[101] See David S. Levine, School Boy’s Tricks: Reasonable Cybersecurity and the Panic of Law Creation, 72 Wash. & Lee L. Rev. Online 323, 334–35 (2015) (observing that many companies prefer to litigate rather than protect their trade secrets).

[102] See PrimePay, LLC v. Barnes, No. 14–11838, 2015 U.S. Dist. LEXIS 65710, *1, *2–3 (E.D. Mich. May 20, 2015) (refusing to enjoin the operation of a former executive’s competing enterprise).


[103] See, e.g., De Simone v. VSL Pharm., Inc., 133 F. Supp. 3d 776, 785 (D. Md. 2015); see also Rodrigues, supra note 73.

[104] See RLI Ins., 2015 U.S. Dist. LEXIS 9396, at *1–2.

[105] See id. at *2.


[106] See Selectica, Inc., 2015 U.S. Dist. LEXIS 30460, at *2–3.


[107] See id.


[108] See generally PrimePay, LLC, 2015 U.S. Dist. LEXIS 65710, at *2, *105–06 (denying plaintiff’s motion for preliminary injunction given, among other things, the circumstances surrounding the creation and use of defendant’s approved BYOC account with Dropbox); see also Tom Nolle, Bring Your Own Cloud: The Movement Companies Can’t and Shouldn’t Stop, TechTarget (Apr. 2014),, (explaining the security and compliance risks generated by having company data stored on personal cloud storage and edited by cloud tools that are not subject to company governance practices, including storage of confidential information on employee’s personal cloud accounts).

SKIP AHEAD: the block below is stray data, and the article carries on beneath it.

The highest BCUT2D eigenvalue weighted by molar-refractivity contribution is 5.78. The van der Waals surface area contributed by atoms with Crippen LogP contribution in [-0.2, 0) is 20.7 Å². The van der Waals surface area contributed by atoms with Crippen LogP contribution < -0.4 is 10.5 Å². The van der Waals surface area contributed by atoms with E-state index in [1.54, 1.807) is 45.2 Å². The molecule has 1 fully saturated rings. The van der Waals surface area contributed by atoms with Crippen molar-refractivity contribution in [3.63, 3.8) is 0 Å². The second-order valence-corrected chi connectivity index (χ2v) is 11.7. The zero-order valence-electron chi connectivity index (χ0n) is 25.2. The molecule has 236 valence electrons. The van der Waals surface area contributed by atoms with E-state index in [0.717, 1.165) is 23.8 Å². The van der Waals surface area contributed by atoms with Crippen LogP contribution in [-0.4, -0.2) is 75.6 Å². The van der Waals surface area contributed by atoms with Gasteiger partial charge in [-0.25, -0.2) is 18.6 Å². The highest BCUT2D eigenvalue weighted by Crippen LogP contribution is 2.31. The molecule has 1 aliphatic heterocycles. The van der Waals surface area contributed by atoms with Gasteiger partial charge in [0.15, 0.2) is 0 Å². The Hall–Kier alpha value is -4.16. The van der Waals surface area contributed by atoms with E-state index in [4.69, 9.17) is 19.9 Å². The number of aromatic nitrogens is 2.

[109] See Mark Kedgley, Cyber-Security of the Fridge: Assessing the Internet of Things Threat, S C Media (May 31, 2016),,


[110] See id.


[111] See Ernesto Damiani, Toward Big Data Risk Analysis, 2015 IEEE Int’l Conf. on Big Data 1905, 1906-07 (2015),,